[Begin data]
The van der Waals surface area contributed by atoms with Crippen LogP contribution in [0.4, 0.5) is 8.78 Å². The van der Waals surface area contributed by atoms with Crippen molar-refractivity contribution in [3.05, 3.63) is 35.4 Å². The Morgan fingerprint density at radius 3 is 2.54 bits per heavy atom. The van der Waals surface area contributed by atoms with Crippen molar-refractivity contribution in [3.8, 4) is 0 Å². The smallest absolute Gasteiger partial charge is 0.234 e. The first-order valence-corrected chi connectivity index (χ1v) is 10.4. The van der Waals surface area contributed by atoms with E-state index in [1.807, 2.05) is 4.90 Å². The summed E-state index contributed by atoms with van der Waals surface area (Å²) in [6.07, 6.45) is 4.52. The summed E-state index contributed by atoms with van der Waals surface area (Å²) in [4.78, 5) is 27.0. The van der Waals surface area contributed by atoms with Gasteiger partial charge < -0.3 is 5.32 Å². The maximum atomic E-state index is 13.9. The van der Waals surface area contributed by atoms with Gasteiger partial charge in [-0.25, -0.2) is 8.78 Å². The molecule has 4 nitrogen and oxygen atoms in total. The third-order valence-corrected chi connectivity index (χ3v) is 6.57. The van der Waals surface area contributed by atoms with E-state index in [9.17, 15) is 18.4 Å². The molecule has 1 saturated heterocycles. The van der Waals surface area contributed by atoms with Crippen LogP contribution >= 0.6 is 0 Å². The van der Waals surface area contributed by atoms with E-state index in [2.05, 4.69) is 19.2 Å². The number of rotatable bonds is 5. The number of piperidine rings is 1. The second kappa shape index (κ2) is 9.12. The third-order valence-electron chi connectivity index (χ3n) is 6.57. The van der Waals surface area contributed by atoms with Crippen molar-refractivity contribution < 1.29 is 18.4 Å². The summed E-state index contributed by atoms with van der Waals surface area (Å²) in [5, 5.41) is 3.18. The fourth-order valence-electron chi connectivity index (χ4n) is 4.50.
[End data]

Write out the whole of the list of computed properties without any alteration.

The van der Waals surface area contributed by atoms with Crippen LogP contribution in [0.4, 0.5) is 8.78 Å². The van der Waals surface area contributed by atoms with Crippen molar-refractivity contribution in [3.05, 3.63) is 35.4 Å². The Morgan fingerprint density at radius 3 is 2.54 bits per heavy atom. The van der Waals surface area contributed by atoms with Crippen molar-refractivity contribution in [3.8, 4) is 0 Å². The smallest absolute Gasteiger partial charge is 0.234 e. The first-order valence-corrected chi connectivity index (χ1v) is 10.4. The van der Waals surface area contributed by atoms with E-state index in [1.807, 2.05) is 4.90 Å². The summed E-state index contributed by atoms with van der Waals surface area (Å²) in [6.07, 6.45) is 4.52. The summed E-state index contributed by atoms with van der Waals surface area (Å²) in [4.78, 5) is 27.0. The van der Waals surface area contributed by atoms with Gasteiger partial charge < -0.3 is 5.32 Å². The maximum atomic E-state index is 13.9. The van der Waals surface area contributed by atoms with Gasteiger partial charge in [-0.25, -0.2) is 8.78 Å². The molecule has 4 nitrogen and oxygen atoms in total. The third-order valence-corrected chi connectivity index (χ3v) is 6.57. The van der Waals surface area contributed by atoms with E-state index in [9.17, 15) is 18.4 Å². The molecule has 1 saturated heterocycles. The van der Waals surface area contributed by atoms with Crippen LogP contribution >= 0.6 is 0 Å². The van der Waals surface area contributed by atoms with E-state index in [2.05, 4.69) is 19.2 Å². The number of rotatable bonds is 5. The number of piperidine rings is 1. The second kappa shape index (κ2) is 9.12. The third-order valence-electron chi connectivity index (χ3n) is 6.57. The van der Waals surface area contributed by atoms with Crippen molar-refractivity contribution < 1.29 is 18.4 Å². The summed E-state index contributed by atoms with van der Waals surface area (Å²) in [5, 5.41) is 3.18. The fourth-order valence-electron chi connectivity index (χ4n) is 4.50.